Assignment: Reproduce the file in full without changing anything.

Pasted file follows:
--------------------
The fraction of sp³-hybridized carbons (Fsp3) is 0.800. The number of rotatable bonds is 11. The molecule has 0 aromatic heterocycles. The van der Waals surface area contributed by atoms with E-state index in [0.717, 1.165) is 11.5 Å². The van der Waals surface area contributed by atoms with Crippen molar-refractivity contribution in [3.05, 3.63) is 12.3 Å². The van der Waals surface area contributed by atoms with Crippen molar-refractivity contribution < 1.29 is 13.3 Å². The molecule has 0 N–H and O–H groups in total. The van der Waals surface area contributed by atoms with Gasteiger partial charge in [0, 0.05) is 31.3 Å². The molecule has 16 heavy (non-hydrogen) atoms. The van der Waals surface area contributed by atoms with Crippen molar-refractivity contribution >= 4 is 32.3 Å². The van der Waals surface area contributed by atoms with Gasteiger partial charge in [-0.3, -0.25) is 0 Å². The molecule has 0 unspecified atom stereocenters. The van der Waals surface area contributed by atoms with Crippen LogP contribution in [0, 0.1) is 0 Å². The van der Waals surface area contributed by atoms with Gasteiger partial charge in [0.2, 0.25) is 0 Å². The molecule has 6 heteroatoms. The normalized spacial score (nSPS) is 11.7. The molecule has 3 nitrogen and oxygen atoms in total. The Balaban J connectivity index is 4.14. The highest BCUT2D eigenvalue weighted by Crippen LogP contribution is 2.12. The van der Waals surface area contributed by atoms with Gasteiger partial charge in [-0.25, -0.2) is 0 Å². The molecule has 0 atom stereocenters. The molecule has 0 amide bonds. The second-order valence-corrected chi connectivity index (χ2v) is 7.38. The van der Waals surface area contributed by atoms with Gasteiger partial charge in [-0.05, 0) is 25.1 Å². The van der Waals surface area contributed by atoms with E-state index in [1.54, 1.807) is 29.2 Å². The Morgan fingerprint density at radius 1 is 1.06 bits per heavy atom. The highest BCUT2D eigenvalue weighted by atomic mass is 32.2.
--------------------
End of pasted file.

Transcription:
The fraction of sp³-hybridized carbons (Fsp3) is 0.800. The number of rotatable bonds is 11. The molecule has 0 aromatic heterocycles. The van der Waals surface area contributed by atoms with E-state index in [0.717, 1.165) is 11.5 Å². The van der Waals surface area contributed by atoms with Crippen molar-refractivity contribution in [3.05, 3.63) is 12.3 Å². The van der Waals surface area contributed by atoms with Crippen molar-refractivity contribution < 1.29 is 13.3 Å². The molecule has 0 N–H and O–H groups in total. The van der Waals surface area contributed by atoms with Gasteiger partial charge in [0, 0.05) is 31.3 Å². The molecule has 16 heavy (non-hydrogen) atoms. The van der Waals surface area contributed by atoms with Crippen molar-refractivity contribution >= 4 is 32.3 Å². The van der Waals surface area contributed by atoms with Gasteiger partial charge in [-0.3, -0.25) is 0 Å². The molecule has 0 unspecified atom stereocenters. The van der Waals surface area contributed by atoms with Crippen LogP contribution in [0, 0.1) is 0 Å². The van der Waals surface area contributed by atoms with Gasteiger partial charge in [0.2, 0.25) is 0 Å². The molecule has 6 heteroatoms. The normalized spacial score (nSPS) is 11.7. The molecule has 3 nitrogen and oxygen atoms in total. The Balaban J connectivity index is 4.14. The highest BCUT2D eigenvalue weighted by Crippen LogP contribution is 2.12. The van der Waals surface area contributed by atoms with Gasteiger partial charge in [-0.25, -0.2) is 0 Å². The molecule has 0 atom stereocenters. The molecule has 0 amide bonds. The second-order valence-corrected chi connectivity index (χ2v) is 7.38. The van der Waals surface area contributed by atoms with Gasteiger partial charge in [-0.05, 0) is 25.1 Å². The van der Waals surface area contributed by atoms with E-state index in [1.54, 1.807) is 29.2 Å². The Morgan fingerprint density at radius 1 is 1.06 bits per heavy atom. The highest BCUT2D eigenvalue weighted by atomic mass is 32.2.